In Lewiston, Maine, it is the silence you notice first. Street after street emptied of people and traffic. Shops, cafes, garages all closed for business. Residents were instructed to shelter in place as the manhunt continued for the suspect in Wednesday’s mass shooting.
Robert Card, who is still on the run, is a veteran, a weapons instructor and a man who suffered mental illness. His rampage of violence was the worst America has experienced this year, leaving 18 dead and eight seriously injured. He targeted people in a bowling alley and a busy bar. All apparently shot randomly as he encountered them.
But while this story is tragic and upsetting, it is far from unusual in this country. According to the Gun Violence Archive (GVA) there have been 565 mass shootings in 43 states this year alone. You can argue about the methodology for those figures and what constitutes a mass shooting, but you can’t argue with the trend. However you define them, mass shootings are becoming more common. The GVA says in 2014 there were 272. By 2020, that figure had risen to 610. 2023 looks on course to exceed possibly 700 mass shootings.
The Democrat Governor of California, Gavin Newsom, this week witheringly rounded on Republican politicians in Maine for failing to pass the most modest of gun law reforms. He pointed out Republicans opposed a law which would have required a short waiting period to buy firearms of just 72 hours. “We need immediate action – we cannot sit around and wait for Congress,” he posted on the social media platform X, formerly Twitter.
But the depressing reality is that Congress will not act. The Republican Party is heavily influenced by the gun lobby, particularly the National Rifle Association (NRA). It has stifled any meaningful discussion of an assault rifle ban. In March, President Biden conceded he was powerless to overcome Republican intransigence in Congress, saying: “I have gone the full extent of my executive authority to do, on my own, anything about guns.”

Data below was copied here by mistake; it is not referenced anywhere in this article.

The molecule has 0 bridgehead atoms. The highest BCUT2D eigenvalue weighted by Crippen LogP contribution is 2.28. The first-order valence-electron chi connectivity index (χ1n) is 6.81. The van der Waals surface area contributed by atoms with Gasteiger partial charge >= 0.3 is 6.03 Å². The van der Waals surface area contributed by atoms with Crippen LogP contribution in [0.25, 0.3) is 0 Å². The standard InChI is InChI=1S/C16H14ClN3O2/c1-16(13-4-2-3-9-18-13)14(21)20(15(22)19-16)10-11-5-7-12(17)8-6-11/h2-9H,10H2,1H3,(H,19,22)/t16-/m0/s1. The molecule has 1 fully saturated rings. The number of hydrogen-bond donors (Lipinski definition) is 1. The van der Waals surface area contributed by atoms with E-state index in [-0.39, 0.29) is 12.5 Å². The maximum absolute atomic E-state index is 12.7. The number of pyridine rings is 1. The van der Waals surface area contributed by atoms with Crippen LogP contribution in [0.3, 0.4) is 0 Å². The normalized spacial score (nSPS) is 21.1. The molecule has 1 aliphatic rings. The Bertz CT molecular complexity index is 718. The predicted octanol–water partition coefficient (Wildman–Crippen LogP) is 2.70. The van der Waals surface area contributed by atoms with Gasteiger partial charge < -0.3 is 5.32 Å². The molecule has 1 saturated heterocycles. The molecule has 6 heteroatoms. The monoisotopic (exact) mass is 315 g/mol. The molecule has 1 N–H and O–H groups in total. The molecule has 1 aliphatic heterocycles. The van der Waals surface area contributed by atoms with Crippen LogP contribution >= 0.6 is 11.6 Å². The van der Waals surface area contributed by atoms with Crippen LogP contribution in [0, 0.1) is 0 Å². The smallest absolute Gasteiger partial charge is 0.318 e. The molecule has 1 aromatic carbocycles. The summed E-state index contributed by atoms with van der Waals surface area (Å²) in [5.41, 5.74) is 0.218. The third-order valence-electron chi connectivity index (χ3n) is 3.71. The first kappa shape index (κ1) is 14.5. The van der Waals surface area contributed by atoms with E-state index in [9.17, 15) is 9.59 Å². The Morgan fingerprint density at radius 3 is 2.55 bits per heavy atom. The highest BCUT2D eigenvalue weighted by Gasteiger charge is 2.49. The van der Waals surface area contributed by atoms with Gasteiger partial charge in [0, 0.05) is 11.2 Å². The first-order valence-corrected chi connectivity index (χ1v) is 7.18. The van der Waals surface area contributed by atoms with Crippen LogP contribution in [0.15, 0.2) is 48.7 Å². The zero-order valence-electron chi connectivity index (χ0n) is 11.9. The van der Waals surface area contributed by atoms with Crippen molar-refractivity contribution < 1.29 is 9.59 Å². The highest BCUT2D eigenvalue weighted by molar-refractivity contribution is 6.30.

In fact, America did once manage to get an assault weapon ban passed, which remained in place from 1994 to 2004. That was in part thanks to the then senator Joe Biden’s support. But the ban lapsed and AR-15s became a potent political symbol of the right, bound up with a notion of individual freedom and overbearing government.
Over the years, the Republican Party has become more entrenched and today there is almost no discussion of the issue, even in the wake of hideous events like those which have played out in Lewiston.
The NRA’s power isn’t as great as it once was. Its membership has fallen 40 per cent in recent years. But it still has tens of millions of dollars to spend on lobbying and helping pro-gun candidates get elected.
The NRA argues the way to stop a bad guy with a gun is to have more good guys with guns. The problem, illustrated this week, is that Robert Card was a good guy; until he wasn’t. He was a military veteran, a weapons instructor, respected by his peers and trusted by the army. But then he suffered from a severe mental health episode which hospitalised him for two weeks. After he was discharged he was able to obtain an AR-15 and kill 18 people.
It is easy to get a gun in Maine. You don’t need a permit to carry a weapon in public here. There’s no need to perform any background checks when purchasing a firearm either. Maine does restrict the possession of guns by people deemed to be a danger to themselves or others. But unlike the 20 or so states which have passed a so-called red flag law, allowing the police to seize guns from people deemed by a judge to be a threat to themselves or others, four years ago Maine passed a so called “yellow flag” law. This means a medical professional is first required to agree a person should be denied their Second Amendment Right to bear arms. Then and only then can the police petition a judge to seize their weapons.
Until this week, Maine was held up as an example of a state with permissive gun laws and little violent crime. Now that reputation has been shredded and the state which was staunchly protective of gun rights, with its history of hunting, will have to consider whether it should go further.
But while Maine may make some changes, the prospects of a federal assault weapon ban are vanishingly distant. And so the mass shootings across this vast country will continue, and so too will the hand wringing by politicians who appear powerless to stop it.
Dan Rivers is US correspondent for ITV News